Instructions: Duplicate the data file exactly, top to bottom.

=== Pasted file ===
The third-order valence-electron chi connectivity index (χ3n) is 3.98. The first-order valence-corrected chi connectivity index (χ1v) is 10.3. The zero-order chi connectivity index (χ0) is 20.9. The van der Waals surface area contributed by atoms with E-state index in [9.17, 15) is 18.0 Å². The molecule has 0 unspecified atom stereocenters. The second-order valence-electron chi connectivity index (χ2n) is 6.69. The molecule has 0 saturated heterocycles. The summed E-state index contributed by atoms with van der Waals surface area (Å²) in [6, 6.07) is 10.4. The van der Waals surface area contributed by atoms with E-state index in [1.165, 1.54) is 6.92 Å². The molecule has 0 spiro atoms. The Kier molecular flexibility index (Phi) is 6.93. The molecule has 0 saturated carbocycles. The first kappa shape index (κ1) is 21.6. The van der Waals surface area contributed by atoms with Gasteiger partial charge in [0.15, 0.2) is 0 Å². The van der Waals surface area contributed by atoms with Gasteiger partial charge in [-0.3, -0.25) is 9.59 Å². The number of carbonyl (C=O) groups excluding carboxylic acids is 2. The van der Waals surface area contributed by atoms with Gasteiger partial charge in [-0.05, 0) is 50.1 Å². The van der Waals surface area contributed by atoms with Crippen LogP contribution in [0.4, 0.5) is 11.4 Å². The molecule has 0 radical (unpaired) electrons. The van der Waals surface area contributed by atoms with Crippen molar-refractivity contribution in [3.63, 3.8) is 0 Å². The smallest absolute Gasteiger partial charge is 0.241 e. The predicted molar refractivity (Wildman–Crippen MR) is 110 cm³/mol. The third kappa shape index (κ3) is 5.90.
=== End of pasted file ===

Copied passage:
The third-order valence-electron chi connectivity index (χ3n) is 3.98. The first-order valence-corrected chi connectivity index (χ1v) is 10.3. The zero-order chi connectivity index (χ0) is 20.9. The van der Waals surface area contributed by atoms with E-state index in [9.17, 15) is 18.0 Å². The molecule has 0 unspecified atom stereocenters. The second-order valence-electron chi connectivity index (χ2n) is 6.69. The molecule has 0 saturated heterocycles. The summed E-state index contributed by atoms with van der Waals surface area (Å²) in [6, 6.07) is 10.4. The van der Waals surface area contributed by atoms with E-state index in [1.165, 1.54) is 6.92 Å². The molecule has 0 spiro atoms. The Kier molecular flexibility index (Phi) is 6.93. The molecule has 0 saturated carbocycles. The first kappa shape index (κ1) is 21.6. The van der Waals surface area contributed by atoms with Gasteiger partial charge in [0.15, 0.2) is 0 Å². The van der Waals surface area contributed by atoms with Gasteiger partial charge in [-0.3, -0.25) is 9.59 Å². The number of carbonyl (C=O) groups excluding carboxylic acids is 2. The van der Waals surface area contributed by atoms with Gasteiger partial charge in [-0.05, 0) is 50.1 Å². The van der Waals surface area contributed by atoms with Crippen LogP contribution in [0.4, 0.5) is 11.4 Å². The molecule has 0 radical (unpaired) electrons. The van der Waals surface area contributed by atoms with Crippen molar-refractivity contribution in [3.63, 3.8) is 0 Å². The smallest absolute Gasteiger partial charge is 0.241 e. The predicted molar refractivity (Wildman–Crippen MR) is 110 cm³/mol. The third kappa shape index (κ3) is 5.90.